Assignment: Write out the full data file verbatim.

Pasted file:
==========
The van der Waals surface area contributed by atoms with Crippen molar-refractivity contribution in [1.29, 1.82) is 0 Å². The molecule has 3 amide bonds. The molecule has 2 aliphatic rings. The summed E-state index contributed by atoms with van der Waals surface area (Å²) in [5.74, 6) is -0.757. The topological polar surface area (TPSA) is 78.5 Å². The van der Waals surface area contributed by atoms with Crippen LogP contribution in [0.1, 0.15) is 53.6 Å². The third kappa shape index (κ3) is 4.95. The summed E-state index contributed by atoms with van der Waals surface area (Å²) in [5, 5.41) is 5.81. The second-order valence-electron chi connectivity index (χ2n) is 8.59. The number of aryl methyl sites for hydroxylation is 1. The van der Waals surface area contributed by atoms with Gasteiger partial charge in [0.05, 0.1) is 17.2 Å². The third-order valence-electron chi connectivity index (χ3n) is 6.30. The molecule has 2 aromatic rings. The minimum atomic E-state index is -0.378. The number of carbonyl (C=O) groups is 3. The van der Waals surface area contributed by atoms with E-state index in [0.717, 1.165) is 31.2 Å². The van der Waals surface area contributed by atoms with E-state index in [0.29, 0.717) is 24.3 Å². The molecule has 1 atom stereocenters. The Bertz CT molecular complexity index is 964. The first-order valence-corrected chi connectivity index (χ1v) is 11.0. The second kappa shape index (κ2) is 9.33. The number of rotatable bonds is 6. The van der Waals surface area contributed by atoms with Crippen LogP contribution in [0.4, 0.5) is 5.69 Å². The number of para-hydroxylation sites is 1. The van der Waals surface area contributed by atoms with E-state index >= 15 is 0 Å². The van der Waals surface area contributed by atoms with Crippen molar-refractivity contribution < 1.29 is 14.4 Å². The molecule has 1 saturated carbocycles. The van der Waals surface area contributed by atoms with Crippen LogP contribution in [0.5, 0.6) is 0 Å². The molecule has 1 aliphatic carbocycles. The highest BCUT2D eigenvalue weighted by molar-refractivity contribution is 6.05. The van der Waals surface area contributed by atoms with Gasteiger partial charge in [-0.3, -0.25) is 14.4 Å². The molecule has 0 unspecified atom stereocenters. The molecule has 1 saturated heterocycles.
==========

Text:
The van der Waals surface area contributed by atoms with Crippen molar-refractivity contribution in [1.29, 1.82) is 0 Å². The molecule has 3 amide bonds. The molecule has 2 aliphatic rings. The summed E-state index contributed by atoms with van der Waals surface area (Å²) in [5.74, 6) is -0.757. The topological polar surface area (TPSA) is 78.5 Å². The van der Waals surface area contributed by atoms with Crippen LogP contribution in [0.1, 0.15) is 53.6 Å². The third kappa shape index (κ3) is 4.95. The summed E-state index contributed by atoms with van der Waals surface area (Å²) in [5, 5.41) is 5.81. The second-order valence-electron chi connectivity index (χ2n) is 8.59. The number of aryl methyl sites for hydroxylation is 1. The van der Waals surface area contributed by atoms with Gasteiger partial charge in [0.05, 0.1) is 17.2 Å². The third-order valence-electron chi connectivity index (χ3n) is 6.30. The molecule has 2 aromatic rings. The minimum atomic E-state index is -0.378. The number of carbonyl (C=O) groups is 3. The van der Waals surface area contributed by atoms with E-state index in [0.717, 1.165) is 31.2 Å². The van der Waals surface area contributed by atoms with E-state index in [0.29, 0.717) is 24.3 Å². The molecule has 1 atom stereocenters. The Bertz CT molecular complexity index is 964. The first-order valence-corrected chi connectivity index (χ1v) is 11.0. The second kappa shape index (κ2) is 9.33. The number of rotatable bonds is 6. The van der Waals surface area contributed by atoms with Crippen LogP contribution in [0.4, 0.5) is 5.69 Å². The number of para-hydroxylation sites is 1. The van der Waals surface area contributed by atoms with E-state index >= 15 is 0 Å². The van der Waals surface area contributed by atoms with Crippen molar-refractivity contribution < 1.29 is 14.4 Å². The molecule has 1 saturated carbocycles. The van der Waals surface area contributed by atoms with Crippen LogP contribution in [0.5, 0.6) is 0 Å². The molecule has 1 aliphatic carbocycles. The highest BCUT2D eigenvalue weighted by molar-refractivity contribution is 6.05. The van der Waals surface area contributed by atoms with Gasteiger partial charge in [-0.3, -0.25) is 14.4 Å². The molecule has 0 unspecified atom stereocenters. The molecule has 1 saturated heterocycles.